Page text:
It’s officially laundry day. For those of you who counted my underwear before I left and are thinking laundry day should’ve been a while ago, you need to know that I also brought some pairs of sports boxers which technically are underwear.
I just love the L. For a kid who spent an inordinate amount of time building model railroads, the L is an absolute treat. In the morning, on my way into the Loop, I love to stand near the front of the train and watch the tracks, the other trains, figure out the signals, and little signs along the tracks. There are so many switches and crossovers between the parallel sets of tracks on the way downtown. In the Loop is even cooler, since there is a T junction at the start of the Loop, at least where I first encounter it, and then a full double-wide crossing on the opposite corner of the Loop, diagonally. That is super cool, because it is like a giant tic-tac-toe board made out of train tracks, and it is very busy.
I took these last Saturday, the day I went to the Harold Washington Library. I take pictures of train tracks. That is how much of a geek I am. I guess I’ve outed myself. I’d take more if I wasn’t afraid of being mistaken for a terrorist. I think tracks are beautiful.
This one of those great sets of crossovers. The Red Line runs on the center pair of tracks. The Orange Line, which is the one I usually take downtown, runs on the outer two tracks. Just looking at all those switches makes me a bit giddy. OK, a pause while I take a few yoga breaths.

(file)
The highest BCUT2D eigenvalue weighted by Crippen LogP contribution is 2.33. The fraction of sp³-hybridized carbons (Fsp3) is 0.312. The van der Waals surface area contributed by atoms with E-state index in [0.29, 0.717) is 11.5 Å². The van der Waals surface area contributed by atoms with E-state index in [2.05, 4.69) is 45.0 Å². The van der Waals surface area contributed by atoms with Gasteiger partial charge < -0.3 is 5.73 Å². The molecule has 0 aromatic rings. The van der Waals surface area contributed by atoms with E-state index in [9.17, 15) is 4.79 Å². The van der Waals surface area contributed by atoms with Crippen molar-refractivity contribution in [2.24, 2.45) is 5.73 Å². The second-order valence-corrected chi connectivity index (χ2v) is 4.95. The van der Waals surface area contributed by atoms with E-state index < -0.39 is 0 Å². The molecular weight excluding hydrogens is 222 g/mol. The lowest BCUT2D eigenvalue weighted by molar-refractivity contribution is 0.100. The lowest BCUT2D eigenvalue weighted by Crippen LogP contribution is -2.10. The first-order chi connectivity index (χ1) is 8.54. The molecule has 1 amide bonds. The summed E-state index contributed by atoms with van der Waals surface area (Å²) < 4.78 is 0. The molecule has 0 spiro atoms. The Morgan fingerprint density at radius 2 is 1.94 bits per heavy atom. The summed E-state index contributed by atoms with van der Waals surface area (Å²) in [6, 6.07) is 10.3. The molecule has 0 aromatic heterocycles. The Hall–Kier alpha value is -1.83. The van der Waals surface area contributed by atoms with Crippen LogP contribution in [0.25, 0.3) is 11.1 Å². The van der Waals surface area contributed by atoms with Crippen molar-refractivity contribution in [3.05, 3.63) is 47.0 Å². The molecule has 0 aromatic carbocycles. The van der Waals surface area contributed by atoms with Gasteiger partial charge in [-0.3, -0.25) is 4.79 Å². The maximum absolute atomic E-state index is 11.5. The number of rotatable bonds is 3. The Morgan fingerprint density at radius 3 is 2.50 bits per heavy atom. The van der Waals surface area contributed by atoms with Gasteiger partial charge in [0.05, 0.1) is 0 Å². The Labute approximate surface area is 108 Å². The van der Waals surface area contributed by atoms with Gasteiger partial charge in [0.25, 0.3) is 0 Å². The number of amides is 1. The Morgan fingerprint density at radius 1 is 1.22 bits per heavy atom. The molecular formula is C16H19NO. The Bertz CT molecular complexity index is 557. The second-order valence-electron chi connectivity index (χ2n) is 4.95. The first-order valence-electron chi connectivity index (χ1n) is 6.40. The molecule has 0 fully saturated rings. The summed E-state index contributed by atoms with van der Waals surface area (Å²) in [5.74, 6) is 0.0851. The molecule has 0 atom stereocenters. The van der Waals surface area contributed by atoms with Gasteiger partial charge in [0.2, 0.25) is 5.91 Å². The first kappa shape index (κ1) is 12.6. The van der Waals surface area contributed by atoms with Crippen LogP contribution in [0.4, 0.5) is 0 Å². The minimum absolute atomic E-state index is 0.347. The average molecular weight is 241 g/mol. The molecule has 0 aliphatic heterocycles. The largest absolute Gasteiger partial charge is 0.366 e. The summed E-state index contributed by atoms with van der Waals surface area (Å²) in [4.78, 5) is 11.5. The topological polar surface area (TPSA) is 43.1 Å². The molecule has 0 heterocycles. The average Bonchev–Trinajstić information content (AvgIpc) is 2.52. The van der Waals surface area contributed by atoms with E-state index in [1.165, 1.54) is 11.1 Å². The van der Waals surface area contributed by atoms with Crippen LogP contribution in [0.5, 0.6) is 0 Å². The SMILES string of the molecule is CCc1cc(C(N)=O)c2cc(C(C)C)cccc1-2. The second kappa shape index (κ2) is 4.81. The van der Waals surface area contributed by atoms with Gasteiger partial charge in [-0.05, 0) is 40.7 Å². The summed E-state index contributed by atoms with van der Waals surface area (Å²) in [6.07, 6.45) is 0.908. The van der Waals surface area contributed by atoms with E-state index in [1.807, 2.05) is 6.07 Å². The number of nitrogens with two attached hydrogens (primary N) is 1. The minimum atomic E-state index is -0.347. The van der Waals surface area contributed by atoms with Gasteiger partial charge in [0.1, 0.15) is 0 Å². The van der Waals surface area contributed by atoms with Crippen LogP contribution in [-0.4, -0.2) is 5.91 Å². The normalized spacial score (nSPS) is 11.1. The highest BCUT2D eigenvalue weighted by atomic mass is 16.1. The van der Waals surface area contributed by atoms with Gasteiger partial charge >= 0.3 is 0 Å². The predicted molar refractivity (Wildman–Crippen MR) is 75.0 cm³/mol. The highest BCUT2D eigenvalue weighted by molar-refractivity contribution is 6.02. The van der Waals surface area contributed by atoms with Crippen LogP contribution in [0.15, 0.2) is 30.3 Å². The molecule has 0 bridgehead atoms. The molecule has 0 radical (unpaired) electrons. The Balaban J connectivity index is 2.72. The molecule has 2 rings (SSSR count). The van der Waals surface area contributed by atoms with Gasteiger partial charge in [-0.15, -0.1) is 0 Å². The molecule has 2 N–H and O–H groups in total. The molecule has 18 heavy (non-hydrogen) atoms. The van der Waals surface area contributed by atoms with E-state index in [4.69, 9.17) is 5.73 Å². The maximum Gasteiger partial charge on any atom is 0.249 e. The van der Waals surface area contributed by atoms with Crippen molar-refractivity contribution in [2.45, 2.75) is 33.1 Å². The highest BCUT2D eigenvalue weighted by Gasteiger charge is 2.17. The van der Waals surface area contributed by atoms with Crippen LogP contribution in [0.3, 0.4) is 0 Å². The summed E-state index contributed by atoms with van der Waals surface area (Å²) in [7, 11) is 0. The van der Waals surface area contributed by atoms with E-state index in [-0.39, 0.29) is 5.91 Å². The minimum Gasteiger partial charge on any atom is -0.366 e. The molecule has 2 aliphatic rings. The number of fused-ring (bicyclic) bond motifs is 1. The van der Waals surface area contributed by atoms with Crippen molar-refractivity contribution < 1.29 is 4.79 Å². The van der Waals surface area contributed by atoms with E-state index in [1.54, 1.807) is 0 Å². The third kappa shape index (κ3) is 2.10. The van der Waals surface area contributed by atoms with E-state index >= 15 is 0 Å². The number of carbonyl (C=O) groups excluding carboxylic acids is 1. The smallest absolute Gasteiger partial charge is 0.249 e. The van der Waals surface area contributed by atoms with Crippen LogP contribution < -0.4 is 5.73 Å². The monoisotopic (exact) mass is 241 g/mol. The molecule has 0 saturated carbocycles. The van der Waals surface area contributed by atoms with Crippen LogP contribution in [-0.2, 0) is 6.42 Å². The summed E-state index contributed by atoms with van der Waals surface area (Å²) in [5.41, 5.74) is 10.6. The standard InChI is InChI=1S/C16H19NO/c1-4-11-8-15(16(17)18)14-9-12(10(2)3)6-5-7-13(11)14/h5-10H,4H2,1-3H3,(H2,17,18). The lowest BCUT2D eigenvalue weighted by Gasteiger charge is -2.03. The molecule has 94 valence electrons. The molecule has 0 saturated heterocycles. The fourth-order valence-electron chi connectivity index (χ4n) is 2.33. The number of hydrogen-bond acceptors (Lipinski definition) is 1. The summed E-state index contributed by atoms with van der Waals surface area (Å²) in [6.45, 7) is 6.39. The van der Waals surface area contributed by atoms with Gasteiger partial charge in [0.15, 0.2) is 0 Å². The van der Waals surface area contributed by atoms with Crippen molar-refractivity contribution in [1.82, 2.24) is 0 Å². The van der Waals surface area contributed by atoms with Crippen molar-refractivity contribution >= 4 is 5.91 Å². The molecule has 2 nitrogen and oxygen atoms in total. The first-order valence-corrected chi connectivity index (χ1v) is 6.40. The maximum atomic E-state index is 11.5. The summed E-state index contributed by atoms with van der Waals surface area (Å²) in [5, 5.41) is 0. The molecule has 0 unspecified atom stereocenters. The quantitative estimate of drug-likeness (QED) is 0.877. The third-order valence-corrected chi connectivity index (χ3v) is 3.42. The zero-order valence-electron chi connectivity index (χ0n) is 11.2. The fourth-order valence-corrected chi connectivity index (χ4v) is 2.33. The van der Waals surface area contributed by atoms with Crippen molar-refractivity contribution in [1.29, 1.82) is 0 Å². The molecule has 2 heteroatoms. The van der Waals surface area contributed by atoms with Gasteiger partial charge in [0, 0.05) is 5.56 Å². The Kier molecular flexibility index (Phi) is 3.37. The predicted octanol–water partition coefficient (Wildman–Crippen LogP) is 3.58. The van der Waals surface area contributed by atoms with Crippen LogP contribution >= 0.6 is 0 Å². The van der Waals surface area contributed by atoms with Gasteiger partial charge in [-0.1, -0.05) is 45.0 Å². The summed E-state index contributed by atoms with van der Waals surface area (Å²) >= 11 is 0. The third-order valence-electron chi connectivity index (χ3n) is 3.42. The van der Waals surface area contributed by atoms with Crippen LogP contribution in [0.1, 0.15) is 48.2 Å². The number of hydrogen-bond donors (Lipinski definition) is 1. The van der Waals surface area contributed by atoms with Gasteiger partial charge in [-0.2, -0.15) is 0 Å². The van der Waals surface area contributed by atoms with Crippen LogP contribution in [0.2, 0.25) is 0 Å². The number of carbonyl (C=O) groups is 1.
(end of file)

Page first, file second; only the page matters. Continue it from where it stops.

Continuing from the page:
This next one is a bit further down the line, and shows that the tracks are not always flat; sometimes they lean way in toward the center of a curve.
Finally the T junction near the Library stop. The train takes a sharp left just past the second double red signal in the center, past that neat double crossover. My next job is to figure out what the signals mean. I cropped this picture so you can’t clearly see the logo of a rich man running for president.
I couldn’t get a shot of the double crossing because part of the Loop was under construction, and the train didn’t pass there that day. I’d love to catch it near sunset, with the sun glinting off the rails. I’ve seen that once. So stunning.
Actually, there are just a ton of train lines all over the city, especially here in the southern part. A few of you might have heard of the Back of the Yards – rode through it this morning on my bike. It’s largely an outsized industrial park now, but it still has plenty of track laid down, in many very interesting configurations. I have to wonder what they are all for.
OK, enough geekery, it’s time for MORE GEEKERY! This last picture is the school across the street from where I am living, Philip D Armour school. It is a K-8 school founded in 1901. P.D. Armour made his fortune in the meatpacking industry, and is the subject of some scandal. There is a nice playground over one the far side. That’s where kids were hanging out last night.
One more day of classes. We had two new students today, Mia and Kiara, to replace the two who couldn’t stay. We had a busy day programming Jukeboxes and getting the new students caught up. Tomorrow, we go back through some of the stuff students aren’t quite clear on (there are quizzes at the end of everyday), then move on to the Python (named after Monty Python) programming language for the next two weeks.